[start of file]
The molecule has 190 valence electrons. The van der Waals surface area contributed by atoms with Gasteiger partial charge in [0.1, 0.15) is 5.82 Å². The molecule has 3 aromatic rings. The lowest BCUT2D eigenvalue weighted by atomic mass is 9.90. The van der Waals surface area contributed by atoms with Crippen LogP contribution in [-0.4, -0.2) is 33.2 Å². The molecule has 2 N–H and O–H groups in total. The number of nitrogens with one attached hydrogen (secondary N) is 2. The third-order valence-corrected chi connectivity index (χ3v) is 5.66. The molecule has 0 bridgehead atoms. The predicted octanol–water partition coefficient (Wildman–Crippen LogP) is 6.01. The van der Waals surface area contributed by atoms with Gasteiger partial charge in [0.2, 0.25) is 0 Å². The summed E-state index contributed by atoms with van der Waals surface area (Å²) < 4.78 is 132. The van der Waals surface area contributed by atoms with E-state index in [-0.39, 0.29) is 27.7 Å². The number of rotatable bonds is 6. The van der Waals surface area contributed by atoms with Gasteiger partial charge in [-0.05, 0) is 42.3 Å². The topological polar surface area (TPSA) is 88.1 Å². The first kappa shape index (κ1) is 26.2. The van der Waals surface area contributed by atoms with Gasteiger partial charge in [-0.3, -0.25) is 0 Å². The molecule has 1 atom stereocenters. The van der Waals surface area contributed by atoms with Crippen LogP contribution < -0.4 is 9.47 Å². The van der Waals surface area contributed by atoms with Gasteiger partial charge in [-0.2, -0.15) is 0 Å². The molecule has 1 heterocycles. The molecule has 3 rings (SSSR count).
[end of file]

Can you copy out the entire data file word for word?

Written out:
The molecule has 190 valence electrons. The van der Waals surface area contributed by atoms with Gasteiger partial charge in [0.1, 0.15) is 5.82 Å². The molecule has 3 aromatic rings. The lowest BCUT2D eigenvalue weighted by atomic mass is 9.90. The van der Waals surface area contributed by atoms with Crippen LogP contribution in [-0.4, -0.2) is 33.2 Å². The molecule has 2 N–H and O–H groups in total. The number of nitrogens with one attached hydrogen (secondary N) is 2. The third-order valence-corrected chi connectivity index (χ3v) is 5.66. The molecule has 0 bridgehead atoms. The predicted octanol–water partition coefficient (Wildman–Crippen LogP) is 6.01. The van der Waals surface area contributed by atoms with Gasteiger partial charge in [0.2, 0.25) is 0 Å². The summed E-state index contributed by atoms with van der Waals surface area (Å²) < 4.78 is 132. The van der Waals surface area contributed by atoms with E-state index in [-0.39, 0.29) is 27.7 Å². The number of rotatable bonds is 6. The van der Waals surface area contributed by atoms with Gasteiger partial charge in [-0.05, 0) is 42.3 Å². The topological polar surface area (TPSA) is 88.1 Å². The first kappa shape index (κ1) is 26.2. The van der Waals surface area contributed by atoms with Gasteiger partial charge in [-0.3, -0.25) is 0 Å². The molecule has 1 atom stereocenters. The van der Waals surface area contributed by atoms with Crippen LogP contribution < -0.4 is 9.47 Å². The van der Waals surface area contributed by atoms with Gasteiger partial charge in [-0.2, -0.15) is 0 Å². The molecule has 1 heterocycles. The molecule has 3 rings (SSSR count).